He sees the way she looks at him sometimes, her eyes narrowed with anticipation or expectation and he knows what she's thinking, what she masks as concern or friendship. There's a part of him that, if not exactly encouraging it, certainly does nothing to undermine it, either. He misses that look. That trusting upturned face, the gentle voice, a hand placed on his forearm.
Now with her visions and the way she's dedicated herself to learning to fight, Cordelia Chase is more of a partner than Buffy had ever been. No, that's not exactly true: Buffy had been Angel's partner, his equal, better than him, stronger and, in the end, more honest. But Buffy had spent so much time in those early days pushing him away, greeting his very presence with suspicion and fear. He didn't blame her, but it had hurt. Imagine, a thing as old as he, hurt by a sixteen-year-old girl whose idea of revenge is dancing (if you could even call it that) with a sixteen-year-old boy. There's a part of Angel that resents Buffy just a tiny bit for being so young, for being a kid. He'd fallen in love with a kid.
Cordelia has done a better job of hiding her feelings than Fred has but, still, Angel is perfectly aware of them. He isn't interested in Fred any more than he is interested in Gunn or Wesley. They are part of his 'team.' Now there's a funny word. Shows you how much things have changed in the last few years. He has a team, is part of a team, despite Wesley's new status, leads a team. In Sunnydale he had worked alone. Well, that's not exactly true- he had Buffy. He had Buffy. And then he didn't and whose fault is that? Who can he blame for that? Who can he turn to for comfort?
Much as he hates to admit it, being a part of something is important to Angel. As much as they'd depended on his connections to the demon world and his supernatural strength in battle, Angel knew that he'd never really been a part of the Scoobies. Standing in the rubble after graduation, Angel had watched Buffy, waited for the moment he knew would come: when she would sense him and turn and look for him through the haze and confusion. And when their eyes met, he hoped he'd been able to convey to her that she'd be okay. He made himself believe that she'd be okay. Beyond her shoulder he saw Oz and Cordelia and Willow and Xander, her team, waiting for her. Behind him there was no one.
So if he didn't really encourage Cordy, where was the harm? That was what being human was all about, right? Feeling. Choosing to feel. Letting the feelings in. Sometimes, just for a moment, Angel allows himself the luxury of forgetting that he isn't human. That had become increasingly difficult to do around Buffy. He wanted so much to be human, to be hers. She said all the right things, said that when she looked into the future all she saw was him, but Angel had the benefit of understanding far better than Buffy just how long and how short the future could be.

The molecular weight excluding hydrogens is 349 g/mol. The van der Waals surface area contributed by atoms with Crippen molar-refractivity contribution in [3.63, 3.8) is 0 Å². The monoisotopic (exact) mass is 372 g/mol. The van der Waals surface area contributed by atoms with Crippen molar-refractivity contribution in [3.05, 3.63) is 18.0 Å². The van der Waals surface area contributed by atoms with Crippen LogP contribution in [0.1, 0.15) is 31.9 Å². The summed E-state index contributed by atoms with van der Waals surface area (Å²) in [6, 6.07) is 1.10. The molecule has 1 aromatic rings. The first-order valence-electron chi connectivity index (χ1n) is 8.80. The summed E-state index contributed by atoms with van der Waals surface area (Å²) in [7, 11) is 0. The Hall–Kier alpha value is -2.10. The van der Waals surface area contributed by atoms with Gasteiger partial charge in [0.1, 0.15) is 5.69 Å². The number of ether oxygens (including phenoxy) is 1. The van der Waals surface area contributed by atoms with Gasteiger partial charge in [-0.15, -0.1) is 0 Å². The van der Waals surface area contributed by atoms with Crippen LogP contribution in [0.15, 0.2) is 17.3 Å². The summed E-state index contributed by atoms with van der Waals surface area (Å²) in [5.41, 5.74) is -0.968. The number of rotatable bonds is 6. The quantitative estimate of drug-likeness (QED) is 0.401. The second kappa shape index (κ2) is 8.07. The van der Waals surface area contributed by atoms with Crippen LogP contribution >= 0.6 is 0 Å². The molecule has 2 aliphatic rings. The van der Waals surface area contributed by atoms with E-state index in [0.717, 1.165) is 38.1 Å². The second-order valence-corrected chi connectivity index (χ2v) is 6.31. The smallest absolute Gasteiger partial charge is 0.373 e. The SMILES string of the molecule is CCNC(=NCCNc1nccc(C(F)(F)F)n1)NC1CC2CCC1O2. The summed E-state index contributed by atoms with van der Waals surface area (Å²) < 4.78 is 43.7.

As a mortal he'd never given a second thought to anything he did: drink, mate, sleep, eat. Basic human needs met without a second's thought, a moment's consideration for the comfort or feelings of anyone but himself. A bastard, that's what he'd been. And Angelus wasn't any better, was, in fact, a hundred times worse. But with his newly restored soul (and God only knows where it had been when he was alive) Angel suddenly felt the ironic arrival of his second chance. Now he over analyzed everything. He'd kept out of the way of people, started drinking blood that was not of the human variety and spent long hours ruminating over his purpose in life.
When, hunched down in the blacked out car, he'd seen Buffy for the very first time, he knew. Knew beyond anything his purpose, his heart, his connection to this mortal world. He remembers those early days with Buffy, the fumbling conversations, making out against tombstones, the sweet smell of summer grass. Falling in love with her complicated things, made him long for things that he only barely remembered: the warmth of another human being, the great joy of companionship, the feeling of being accepted, being a part of something. Even if it was only Buffy who offered these things, it was enough.